Looking for something to read that’s a little bit different? Overwhelmed by rows of books and don’t know where to start? Then look no further – we’ve hand-picked books old and new to inspire, suprise and challenge you. You can check out our latest recommended reads and reviews below (or browse through them all here).
Whether you’re a book lover or just starting out on your reading journey, our weekly Story Cafe is a great source of new ideas – we try different writers and styles every week.
Take a look at our Reading for Wellbeing recommendations for books that other women have found inspiring, nourishing, uplifting or even just downright funny.
Browse for new books on our catalogue
You can see all the books that have been added to our catalogue over the last few months here. Come along to the library and borrow them!
Tell us what you’ve been reading
We love books at the Library, and we’re always looking for our new favourite book.
What’s your must-read book? Tell us so we can make sure we’ve got a copy on our shelves!
Recent Reading Ideas Posts:
Inspired by the Black Lives Matter movement, Angie Thomas’ The Hate U Give tells the story of Starr, who witnesses her innocent best friend Khalil being shot wrongfully by police in her home of the “ghetto” of Garden Heights, and how she struggles to find her identity between her home and the suburban high school she attends. It describes how she handles her grief and how she deals with the legal enquiry to his death as the only witness to the incident.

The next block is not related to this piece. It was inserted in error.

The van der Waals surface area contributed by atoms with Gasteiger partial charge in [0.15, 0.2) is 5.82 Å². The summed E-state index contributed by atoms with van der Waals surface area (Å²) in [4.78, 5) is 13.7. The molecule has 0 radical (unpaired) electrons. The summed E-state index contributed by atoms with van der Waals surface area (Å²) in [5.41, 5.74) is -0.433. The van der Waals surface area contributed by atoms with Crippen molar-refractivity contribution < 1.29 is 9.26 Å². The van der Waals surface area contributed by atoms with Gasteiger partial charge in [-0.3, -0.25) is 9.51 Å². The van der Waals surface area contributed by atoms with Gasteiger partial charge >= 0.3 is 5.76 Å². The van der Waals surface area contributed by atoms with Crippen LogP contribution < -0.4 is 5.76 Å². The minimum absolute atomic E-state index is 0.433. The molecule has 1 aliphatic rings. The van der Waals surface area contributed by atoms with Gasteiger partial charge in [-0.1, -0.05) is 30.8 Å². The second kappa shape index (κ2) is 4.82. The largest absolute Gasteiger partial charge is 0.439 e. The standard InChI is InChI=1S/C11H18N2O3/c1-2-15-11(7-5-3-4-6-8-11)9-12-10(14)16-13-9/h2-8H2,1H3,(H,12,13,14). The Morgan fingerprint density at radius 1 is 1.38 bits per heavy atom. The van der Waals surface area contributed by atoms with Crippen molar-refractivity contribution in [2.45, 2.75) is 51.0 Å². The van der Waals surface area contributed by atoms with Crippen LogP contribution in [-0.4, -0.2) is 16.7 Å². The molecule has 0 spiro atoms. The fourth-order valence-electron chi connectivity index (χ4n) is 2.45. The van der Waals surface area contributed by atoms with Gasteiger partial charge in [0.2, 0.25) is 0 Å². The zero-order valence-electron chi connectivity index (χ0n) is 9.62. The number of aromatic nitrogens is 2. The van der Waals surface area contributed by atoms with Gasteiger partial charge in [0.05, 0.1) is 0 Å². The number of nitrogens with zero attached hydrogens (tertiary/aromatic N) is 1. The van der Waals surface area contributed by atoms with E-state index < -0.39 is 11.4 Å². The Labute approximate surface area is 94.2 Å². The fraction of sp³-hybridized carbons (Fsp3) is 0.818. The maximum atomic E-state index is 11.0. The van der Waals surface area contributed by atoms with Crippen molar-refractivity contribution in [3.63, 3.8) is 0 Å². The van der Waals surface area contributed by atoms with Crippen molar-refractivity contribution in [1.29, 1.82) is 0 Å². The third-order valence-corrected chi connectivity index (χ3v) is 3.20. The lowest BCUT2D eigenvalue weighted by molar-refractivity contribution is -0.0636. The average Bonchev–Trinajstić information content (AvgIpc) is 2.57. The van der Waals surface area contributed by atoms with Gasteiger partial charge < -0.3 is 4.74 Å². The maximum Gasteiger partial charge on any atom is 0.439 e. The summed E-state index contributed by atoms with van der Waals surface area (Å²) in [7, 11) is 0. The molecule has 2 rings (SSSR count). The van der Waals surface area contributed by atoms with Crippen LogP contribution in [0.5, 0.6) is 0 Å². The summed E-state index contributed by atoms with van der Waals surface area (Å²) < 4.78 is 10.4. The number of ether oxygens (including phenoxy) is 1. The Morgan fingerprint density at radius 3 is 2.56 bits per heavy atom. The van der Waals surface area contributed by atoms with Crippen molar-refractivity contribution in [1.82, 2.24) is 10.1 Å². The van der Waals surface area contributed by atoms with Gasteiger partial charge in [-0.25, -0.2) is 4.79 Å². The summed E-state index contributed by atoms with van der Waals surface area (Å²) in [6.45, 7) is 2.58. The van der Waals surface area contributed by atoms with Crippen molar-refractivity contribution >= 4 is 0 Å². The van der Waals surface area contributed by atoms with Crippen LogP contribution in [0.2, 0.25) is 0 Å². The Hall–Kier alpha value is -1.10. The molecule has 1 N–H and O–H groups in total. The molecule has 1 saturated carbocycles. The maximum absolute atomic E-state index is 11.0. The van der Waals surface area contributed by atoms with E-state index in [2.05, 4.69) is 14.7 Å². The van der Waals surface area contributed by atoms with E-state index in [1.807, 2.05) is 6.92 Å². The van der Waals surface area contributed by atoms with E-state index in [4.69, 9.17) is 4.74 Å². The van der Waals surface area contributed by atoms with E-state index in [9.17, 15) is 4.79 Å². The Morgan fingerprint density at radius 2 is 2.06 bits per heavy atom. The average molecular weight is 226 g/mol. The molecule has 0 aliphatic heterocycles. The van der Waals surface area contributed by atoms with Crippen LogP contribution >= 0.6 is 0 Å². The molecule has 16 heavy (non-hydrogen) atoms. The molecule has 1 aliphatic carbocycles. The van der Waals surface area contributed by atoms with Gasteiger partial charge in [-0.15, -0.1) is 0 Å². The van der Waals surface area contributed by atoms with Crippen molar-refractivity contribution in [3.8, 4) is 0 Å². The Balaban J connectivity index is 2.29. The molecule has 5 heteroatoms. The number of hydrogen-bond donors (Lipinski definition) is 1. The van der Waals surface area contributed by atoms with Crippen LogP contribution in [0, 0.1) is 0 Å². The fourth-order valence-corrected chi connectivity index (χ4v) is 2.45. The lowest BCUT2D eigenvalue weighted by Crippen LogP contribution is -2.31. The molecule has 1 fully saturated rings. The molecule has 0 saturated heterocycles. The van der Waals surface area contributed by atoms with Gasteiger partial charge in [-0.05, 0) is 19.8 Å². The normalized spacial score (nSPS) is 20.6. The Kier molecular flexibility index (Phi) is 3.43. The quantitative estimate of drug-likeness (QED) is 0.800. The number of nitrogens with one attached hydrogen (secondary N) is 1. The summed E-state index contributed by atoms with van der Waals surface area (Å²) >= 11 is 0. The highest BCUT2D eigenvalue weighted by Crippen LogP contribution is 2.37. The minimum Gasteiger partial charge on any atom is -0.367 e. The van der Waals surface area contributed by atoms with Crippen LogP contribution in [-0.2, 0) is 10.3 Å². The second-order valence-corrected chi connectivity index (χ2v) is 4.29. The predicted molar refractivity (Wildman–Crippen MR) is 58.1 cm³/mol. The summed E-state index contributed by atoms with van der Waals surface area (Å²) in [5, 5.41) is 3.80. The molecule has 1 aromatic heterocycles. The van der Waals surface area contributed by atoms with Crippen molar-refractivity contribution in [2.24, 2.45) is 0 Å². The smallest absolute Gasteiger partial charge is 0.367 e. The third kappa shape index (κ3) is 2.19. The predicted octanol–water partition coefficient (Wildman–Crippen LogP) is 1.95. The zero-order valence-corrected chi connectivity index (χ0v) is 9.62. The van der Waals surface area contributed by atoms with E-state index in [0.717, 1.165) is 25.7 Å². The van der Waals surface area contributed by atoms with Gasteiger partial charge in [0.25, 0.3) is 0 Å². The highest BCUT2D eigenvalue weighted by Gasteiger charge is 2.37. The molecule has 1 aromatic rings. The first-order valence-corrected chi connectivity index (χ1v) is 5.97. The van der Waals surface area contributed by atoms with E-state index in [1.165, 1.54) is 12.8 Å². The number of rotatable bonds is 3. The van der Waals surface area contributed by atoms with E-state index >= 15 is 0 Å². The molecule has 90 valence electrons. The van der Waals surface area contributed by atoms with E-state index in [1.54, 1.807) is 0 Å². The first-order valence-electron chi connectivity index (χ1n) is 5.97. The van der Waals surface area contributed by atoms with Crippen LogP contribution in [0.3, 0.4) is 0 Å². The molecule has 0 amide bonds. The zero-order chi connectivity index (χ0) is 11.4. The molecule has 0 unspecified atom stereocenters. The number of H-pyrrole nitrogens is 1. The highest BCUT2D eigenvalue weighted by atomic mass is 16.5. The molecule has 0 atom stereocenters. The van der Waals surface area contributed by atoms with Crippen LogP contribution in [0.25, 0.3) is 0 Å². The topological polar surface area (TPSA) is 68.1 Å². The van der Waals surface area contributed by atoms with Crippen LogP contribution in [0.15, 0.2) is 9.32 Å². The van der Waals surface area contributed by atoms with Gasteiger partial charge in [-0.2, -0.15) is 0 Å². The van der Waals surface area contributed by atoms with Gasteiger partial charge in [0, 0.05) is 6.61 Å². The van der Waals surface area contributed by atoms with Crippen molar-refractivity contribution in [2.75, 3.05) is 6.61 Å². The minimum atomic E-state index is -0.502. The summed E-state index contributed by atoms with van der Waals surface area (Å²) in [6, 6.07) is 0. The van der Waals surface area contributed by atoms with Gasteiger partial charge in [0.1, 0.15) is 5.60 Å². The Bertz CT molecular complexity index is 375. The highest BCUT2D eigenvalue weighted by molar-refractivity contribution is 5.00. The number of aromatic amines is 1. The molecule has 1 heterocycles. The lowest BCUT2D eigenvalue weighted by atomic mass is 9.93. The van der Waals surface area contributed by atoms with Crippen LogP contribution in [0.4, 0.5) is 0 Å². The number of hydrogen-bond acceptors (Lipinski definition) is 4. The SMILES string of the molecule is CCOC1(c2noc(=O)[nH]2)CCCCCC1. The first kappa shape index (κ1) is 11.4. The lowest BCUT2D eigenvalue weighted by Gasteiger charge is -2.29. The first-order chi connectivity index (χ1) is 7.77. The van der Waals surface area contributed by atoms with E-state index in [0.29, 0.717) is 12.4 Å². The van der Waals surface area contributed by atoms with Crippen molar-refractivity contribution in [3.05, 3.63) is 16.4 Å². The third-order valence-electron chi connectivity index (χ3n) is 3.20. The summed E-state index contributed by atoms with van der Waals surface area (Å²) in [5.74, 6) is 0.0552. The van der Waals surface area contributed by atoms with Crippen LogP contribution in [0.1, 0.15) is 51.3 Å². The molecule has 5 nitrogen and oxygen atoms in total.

Alison Bechdel’s second memoir, Are You My Mother?, explores her relationship with her mother and her quest for her to understand their relationship. It discusses her experiences of therapy in her attempts both to understand herself from a psychoanalytical perspective and the way she and her mother interact with each other. It also covers her parents’ relationship, and her mother’s marriage to a closeted gay man as detailed in her first memoir, Fun Home.
Rainbow Rowell’s Fangirl tells the story of Cath and Wren, identical twin sisters who, until college, have shared everything together. Wren chooses the stereotypical college experience – parties, boys, and dancing – whereas Cath sees herself more as “the kind of girl who fantasizes about being trapped in a library overnight”.